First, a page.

My therapist said I should try and live in the world of things. I should avoid ideas.
‘Ideas, concepts, theories,’ she said, ‘they never resolve themselves. You need stability.’
I disagreed. Ideas, concepts, theories have to resolve themselves in order to be what they are. Without some sort of resolution, they would not be ideas or concepts or theories, they would be a fog of thought, a whim, a fleeting glimpse of something.
‘Nevertheless,’ she said, ‘you need to concentrate on the world of things, not ideas. Engineers, mathematicians, surgeons, gardeners, cooks, they are often the most mentally healthy of us all because they work with their hands, have to deal with the world of the tangible, the universe of things.’
Maybe, I thought later, driving home, the road rumbling steadily under the heaviness of the car tyres, maybe there is an error in her thinking, and in the thinking of all those engineers, mathematicians, surgeons, gardeners, cooks. Things are only what they are for the time that they are those things. Some things last only a moment, others a million years. But nothing lasts, and therefore, things are only what they are because we make them so. Humans see them that way. If humans lived trillion years, trees would be like flashes of lightning, mountains like waves on the ocean.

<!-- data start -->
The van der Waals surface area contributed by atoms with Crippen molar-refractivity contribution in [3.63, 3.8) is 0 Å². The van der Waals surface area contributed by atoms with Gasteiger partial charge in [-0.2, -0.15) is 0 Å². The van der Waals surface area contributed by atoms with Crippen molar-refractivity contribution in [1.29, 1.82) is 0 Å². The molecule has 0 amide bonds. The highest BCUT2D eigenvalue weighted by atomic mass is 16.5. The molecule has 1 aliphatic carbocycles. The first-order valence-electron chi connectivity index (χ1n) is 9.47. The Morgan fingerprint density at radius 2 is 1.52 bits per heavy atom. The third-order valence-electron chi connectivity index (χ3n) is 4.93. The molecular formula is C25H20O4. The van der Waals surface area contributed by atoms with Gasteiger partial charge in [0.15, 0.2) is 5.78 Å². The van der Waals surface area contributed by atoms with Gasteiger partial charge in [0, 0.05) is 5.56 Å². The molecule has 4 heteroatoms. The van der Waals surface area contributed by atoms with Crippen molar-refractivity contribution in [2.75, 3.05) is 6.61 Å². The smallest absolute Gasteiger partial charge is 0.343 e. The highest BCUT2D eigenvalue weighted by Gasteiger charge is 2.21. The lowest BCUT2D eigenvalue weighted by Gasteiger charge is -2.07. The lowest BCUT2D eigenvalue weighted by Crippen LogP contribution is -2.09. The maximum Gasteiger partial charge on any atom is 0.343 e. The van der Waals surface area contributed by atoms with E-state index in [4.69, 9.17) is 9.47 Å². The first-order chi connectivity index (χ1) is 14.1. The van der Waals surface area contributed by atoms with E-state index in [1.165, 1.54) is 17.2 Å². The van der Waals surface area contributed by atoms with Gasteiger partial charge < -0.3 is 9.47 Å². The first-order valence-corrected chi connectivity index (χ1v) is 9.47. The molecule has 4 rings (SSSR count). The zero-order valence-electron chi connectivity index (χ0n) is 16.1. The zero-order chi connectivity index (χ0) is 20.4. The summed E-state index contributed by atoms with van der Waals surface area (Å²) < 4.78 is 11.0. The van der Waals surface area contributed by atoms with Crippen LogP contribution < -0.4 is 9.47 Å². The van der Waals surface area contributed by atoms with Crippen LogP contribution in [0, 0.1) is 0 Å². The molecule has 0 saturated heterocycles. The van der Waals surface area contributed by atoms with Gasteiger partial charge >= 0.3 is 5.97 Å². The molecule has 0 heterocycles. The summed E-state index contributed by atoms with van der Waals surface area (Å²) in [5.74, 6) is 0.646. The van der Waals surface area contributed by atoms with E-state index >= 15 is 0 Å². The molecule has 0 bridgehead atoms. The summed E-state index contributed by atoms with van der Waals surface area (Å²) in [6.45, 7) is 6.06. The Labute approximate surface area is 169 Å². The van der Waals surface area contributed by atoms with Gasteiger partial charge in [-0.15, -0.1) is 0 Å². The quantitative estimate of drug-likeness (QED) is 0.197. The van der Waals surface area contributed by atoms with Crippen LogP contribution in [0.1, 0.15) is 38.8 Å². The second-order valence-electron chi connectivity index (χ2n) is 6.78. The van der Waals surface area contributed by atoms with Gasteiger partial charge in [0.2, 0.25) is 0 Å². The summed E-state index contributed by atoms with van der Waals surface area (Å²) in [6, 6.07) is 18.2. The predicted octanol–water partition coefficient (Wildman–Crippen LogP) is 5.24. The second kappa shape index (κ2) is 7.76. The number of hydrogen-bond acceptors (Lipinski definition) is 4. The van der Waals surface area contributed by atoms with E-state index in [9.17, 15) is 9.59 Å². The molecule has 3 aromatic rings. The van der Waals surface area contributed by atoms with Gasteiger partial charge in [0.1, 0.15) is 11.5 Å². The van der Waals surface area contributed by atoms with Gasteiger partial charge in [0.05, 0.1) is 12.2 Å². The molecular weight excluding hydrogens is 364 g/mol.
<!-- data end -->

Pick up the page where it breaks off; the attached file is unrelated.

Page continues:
The steering wheel slipped through my hands. I turned into my street, reversed into a parking space, pulled up the handbrake. My thumb found the button of the seat belt release. I tugged the key from the ignition, opened the car door and swung my legs out on to the pavement.
High up, on a telephone wire, a blackbird sang. A van passed, and for a moment I heard its radio, glimpsed the driver, his head back, his chin jutting. For a moment I felt the world revolve beneath me, beneath everything. She was wrong. I was certain of it. I was wasting my money.